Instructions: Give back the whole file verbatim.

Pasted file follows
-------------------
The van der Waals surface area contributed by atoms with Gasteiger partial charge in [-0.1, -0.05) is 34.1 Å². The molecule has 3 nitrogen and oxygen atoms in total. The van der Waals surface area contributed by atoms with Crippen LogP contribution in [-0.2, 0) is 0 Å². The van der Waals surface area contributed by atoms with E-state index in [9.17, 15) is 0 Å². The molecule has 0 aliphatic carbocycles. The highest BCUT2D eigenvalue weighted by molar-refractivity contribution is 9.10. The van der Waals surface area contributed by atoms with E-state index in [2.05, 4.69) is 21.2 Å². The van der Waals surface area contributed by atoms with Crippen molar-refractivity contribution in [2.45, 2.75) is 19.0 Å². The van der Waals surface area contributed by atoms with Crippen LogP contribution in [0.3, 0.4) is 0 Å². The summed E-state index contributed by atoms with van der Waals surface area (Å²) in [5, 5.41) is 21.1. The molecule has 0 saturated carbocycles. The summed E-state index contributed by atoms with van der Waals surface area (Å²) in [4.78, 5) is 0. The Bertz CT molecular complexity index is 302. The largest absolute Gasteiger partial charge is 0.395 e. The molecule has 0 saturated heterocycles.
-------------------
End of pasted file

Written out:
The van der Waals surface area contributed by atoms with Gasteiger partial charge in [-0.1, -0.05) is 34.1 Å². The molecule has 3 nitrogen and oxygen atoms in total. The van der Waals surface area contributed by atoms with Crippen LogP contribution in [-0.2, 0) is 0 Å². The van der Waals surface area contributed by atoms with E-state index in [9.17, 15) is 0 Å². The molecule has 0 aliphatic carbocycles. The highest BCUT2D eigenvalue weighted by molar-refractivity contribution is 9.10. The van der Waals surface area contributed by atoms with E-state index in [2.05, 4.69) is 21.2 Å². The van der Waals surface area contributed by atoms with Crippen molar-refractivity contribution in [2.45, 2.75) is 19.0 Å². The van der Waals surface area contributed by atoms with Crippen LogP contribution in [0.3, 0.4) is 0 Å². The summed E-state index contributed by atoms with van der Waals surface area (Å²) in [5, 5.41) is 21.1. The molecule has 0 saturated carbocycles. The summed E-state index contributed by atoms with van der Waals surface area (Å²) in [4.78, 5) is 0. The Bertz CT molecular complexity index is 302. The largest absolute Gasteiger partial charge is 0.395 e. The molecule has 0 saturated heterocycles.